So for most of the ten or more pairs I have made this week I have reverted to stitching the elastic into a ring and then inserting it. Much neater and I need all the neat I can get. Here is the beginning of what is now a large pile of underwear. This does not look much like French Classic Jacket :

Now the bra. Speaking of messy you might observe the topstitching around the cups is a little that way. That is because I creatively sewed the cups inside out and the basting shows. I could take it out but I am not. For sure I would rush and poke a hole with the seam ripper. Not what you want to do to your dog-feet-washing bra.

In actual fact there is more space between my bra bottom and the top of my panties. Thank goodness.

Note the excellent Koolaid dye job

The bra require fold over elastic which is helpful if you once went nuts and bought a ton of it and can't figure out where to use it. Particularly if you got a good deal on 500 yards.

Nice high sides - this is one of your secure units, aimed to hold back the jiggle more than represent 
Make up your own mind about this bra. 

My only advice would be if you are making it out of random cotton/lycra like I did consider going down a size. This fabric is really stretchy and I found the band in particular needed to be reduced at the centre back. Also in my next version I may even put Power net in as a layer between the two band layers to add some structure.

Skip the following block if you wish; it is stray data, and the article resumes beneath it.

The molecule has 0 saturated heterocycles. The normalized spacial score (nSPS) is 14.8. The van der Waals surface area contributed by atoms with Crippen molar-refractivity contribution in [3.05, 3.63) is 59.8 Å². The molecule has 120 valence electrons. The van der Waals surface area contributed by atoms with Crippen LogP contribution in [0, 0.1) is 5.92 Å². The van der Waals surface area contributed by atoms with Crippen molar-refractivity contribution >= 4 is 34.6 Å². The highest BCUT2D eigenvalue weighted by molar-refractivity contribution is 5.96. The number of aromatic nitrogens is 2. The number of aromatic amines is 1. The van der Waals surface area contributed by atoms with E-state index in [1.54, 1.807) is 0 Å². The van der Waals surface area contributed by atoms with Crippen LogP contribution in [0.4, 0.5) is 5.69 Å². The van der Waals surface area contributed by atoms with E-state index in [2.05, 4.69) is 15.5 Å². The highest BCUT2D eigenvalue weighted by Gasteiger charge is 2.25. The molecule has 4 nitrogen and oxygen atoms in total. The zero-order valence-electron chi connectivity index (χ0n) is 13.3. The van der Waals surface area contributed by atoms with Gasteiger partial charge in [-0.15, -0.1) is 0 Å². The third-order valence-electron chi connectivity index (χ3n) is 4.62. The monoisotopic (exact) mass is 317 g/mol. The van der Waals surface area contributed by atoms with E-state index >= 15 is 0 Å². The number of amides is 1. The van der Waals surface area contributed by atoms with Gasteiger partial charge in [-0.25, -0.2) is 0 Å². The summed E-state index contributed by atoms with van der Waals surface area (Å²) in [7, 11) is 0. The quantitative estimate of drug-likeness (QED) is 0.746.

I think I am going to do the next version is Grape.

I will of course be making more Real Grownup bras but I admit to you to liking this one. It is sort of the garment equivalent to the lunch you make yourself when no one is at home - whatever your comfort food is. Tell me.

Before I take the dogs out again to a different park a few things:

1. Yes I am going to get into this French Jacket thing. Pattern going to get adjusted tonight. I realize I am a contradiction in terms on this. I am attracted to Channel jackets because they are supposed to be as comfortable as sweaters and this life needs comfortable. Also I like hand sewing and think I even remember how to do it. However as the videos revealed this garment requires some definitely non sweater like discipline. Might be character building.